Toronto

Powerful windstorm leaves thousands without power in southern Ontario

Tens of thousands of people were left without power in southern Ontario after heavy winds tore through the region Wednesday.

Strong winds battered region Wednesday — knocking down trees, cranes and a brick wall

High winds swept through Toronto Wednesday taking down trees and sending debris flying. (CBC)

Tens of thousands of people were without power in southern Ontario after heavy winds tore through the region Wednesday. 

About 60,000 customers were estimated to be without power by late evening, according to the utility company Hydro One. That number was more than 80,000 earlier in the day. Toronto Hydro said there were numerous reports of downed power lines and that about 3,300 of its customers were blacked out by about 10:10 p.m. ET, down from some 21,400 customers.

The winds are also limiting restoration efforts as bucket trucks can't be used because of safety concerns. Toronto Hydro said restoration times aren't available but efforts will continue into Thursday.

Spokeswoman Tori Gass said the blackouts scattered throughout the city were directly related to the wind, which had been gusting upwards of 90 kilometres an hour.

Gass said extra crews were currently working to fix the downed lines and repair outages; however, priority is given to cases where there is risk to the public's safety. 

The company asks the public to stay 10 metres away from any downed wires and to report them to Toronto Hydro and 911.

West of Toronto, Alectra Utilities said about 15,000 customers were without power in Hamilton and Mississauga.

Hydro One said the community of Minden was hit hard by the storm, with more than 12,000 outages reported Wednesday afternoon.

Crane snaps 'like a twig'

Closer to Toronto, a crane snapped as the powerful windstorm ripped through the area, gusting to approximately 90 kilometres an hour.

One Twitter user posting photos of the damage said it "snapped like a twig."

The crane collapsed at a Daniels construction site at Eglinton Avenue and Erin Mills Parkway in Mississauga.

A crane was snapped amid the storm in the Eglinton Avenue and Glen Erin Drive area in Mississauga, Ont., west of Toronto. (@RositaLanger/Twitter)

Daniels said in a statement the crane was not in operation at the time. There was also no operator on board, nor was anyone injured, it added. 

"Construction at the site has been temporarily suspended, and the company is fully co-operating with investigators. We have also initiated our own internal investigation into the incident," Daniels said.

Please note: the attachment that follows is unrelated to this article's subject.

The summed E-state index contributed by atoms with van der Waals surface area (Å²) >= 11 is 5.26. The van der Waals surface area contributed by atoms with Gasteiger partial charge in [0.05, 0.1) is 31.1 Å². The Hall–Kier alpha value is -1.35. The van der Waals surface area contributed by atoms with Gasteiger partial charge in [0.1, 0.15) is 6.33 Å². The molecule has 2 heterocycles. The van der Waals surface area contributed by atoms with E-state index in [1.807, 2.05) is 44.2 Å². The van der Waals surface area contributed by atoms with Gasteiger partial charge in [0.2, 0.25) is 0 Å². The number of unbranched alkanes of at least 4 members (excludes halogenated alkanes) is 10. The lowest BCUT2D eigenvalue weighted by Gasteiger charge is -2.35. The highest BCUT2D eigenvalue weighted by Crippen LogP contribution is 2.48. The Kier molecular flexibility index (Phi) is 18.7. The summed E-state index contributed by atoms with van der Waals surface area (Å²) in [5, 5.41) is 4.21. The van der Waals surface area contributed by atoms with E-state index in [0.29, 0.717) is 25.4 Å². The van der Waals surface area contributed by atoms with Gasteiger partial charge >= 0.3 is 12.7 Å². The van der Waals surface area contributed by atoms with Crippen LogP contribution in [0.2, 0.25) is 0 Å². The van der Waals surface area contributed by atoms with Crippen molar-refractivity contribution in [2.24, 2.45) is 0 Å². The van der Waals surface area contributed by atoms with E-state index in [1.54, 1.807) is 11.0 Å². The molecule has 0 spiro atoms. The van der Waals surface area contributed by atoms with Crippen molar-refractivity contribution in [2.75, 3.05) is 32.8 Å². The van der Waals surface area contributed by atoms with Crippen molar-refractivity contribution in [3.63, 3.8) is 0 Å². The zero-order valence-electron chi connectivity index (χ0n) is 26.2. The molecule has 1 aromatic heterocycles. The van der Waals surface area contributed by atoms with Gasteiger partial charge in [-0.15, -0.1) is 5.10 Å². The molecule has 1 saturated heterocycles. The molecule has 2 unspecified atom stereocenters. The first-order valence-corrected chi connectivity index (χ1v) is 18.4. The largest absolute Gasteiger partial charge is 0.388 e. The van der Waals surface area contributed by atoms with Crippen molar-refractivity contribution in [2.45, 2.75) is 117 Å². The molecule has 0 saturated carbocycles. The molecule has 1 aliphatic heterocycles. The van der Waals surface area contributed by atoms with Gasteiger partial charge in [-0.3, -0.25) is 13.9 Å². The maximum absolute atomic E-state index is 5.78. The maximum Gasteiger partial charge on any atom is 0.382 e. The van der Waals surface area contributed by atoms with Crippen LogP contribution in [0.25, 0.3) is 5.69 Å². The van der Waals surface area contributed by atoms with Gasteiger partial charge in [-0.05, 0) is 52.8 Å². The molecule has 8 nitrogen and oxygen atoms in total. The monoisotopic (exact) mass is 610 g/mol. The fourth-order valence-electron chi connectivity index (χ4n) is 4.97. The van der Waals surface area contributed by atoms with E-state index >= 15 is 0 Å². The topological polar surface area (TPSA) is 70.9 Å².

Peel police confirm they were called about the incident at about 1:45 p.m. and said the Ministry of Labour had been notified.

Meanwhile, in Hamilton, one of KFC's iconic oversized chicken buckets was knocked over by the strong winds.  

Brick wall collapses

The winds also downed several trees and swept up construction materials.

In Oshawa, part of a townhouse collapsed. Area resident Cher Young said she saw the wall collapse near Wentworth and Oxford streets when she was taking her kids home from school after 3:15 p.m.

"The kids were yelling 'Holy' as we walked towards our unit, and at first, I didn't see anything and then saw all the bricks," she told CBC Toronto. "I came up into the bedroom and filmed the part of the wall collapsing." 

Young says the wall, which was for two units, fell on a fence and adds she has noticed huge gusts of winds trapped within the complex. 

Subways, flights affected

During the height of the storm, the Toronto Transit Commission slowed its subway trains in outdoor areas to 30 kilometres per hour due to debris possibly blowing onto tracks. 

Pearson International Airport confirmed to CBC Toronto that it saw a few delays because of the weather, but said planes were still arriving and departing. 

NAV Canada, which operates Canada's civil air navigation system, also slowed the rate of landings because of the high winds, Pearson added. 

The city's smaller airport, Billy Bishop, said in a tweet that wind and the weather may make it difficult for flights to take off and land. 

It also added that the island airport's ferry might be affected by waves and that the underground pedestrian tunnel may be the better route. 

Toronto police were inundated with calls about flying debris across the city, including part of a roof blown off a house and falling shingles. That prompted a warning to the public to take extra precautions outdoors and stay inside if possible.

A wind warning for the Toronto area, issued earlier on Wednesday morning by Environment Canada, was lifted at around 8 p.m. 

"Roads may be slippery at times locally this evening and overnight," the weather agency said. "Damage to buildings, such as to roof shingles and windows, may occur."

A large sheet of plastic gets caught on the power lines across from the Canadian Broadcasting Centre during Wednesday's windstorm. (Grant Jennings/CBC)

With files from The Canadian Press

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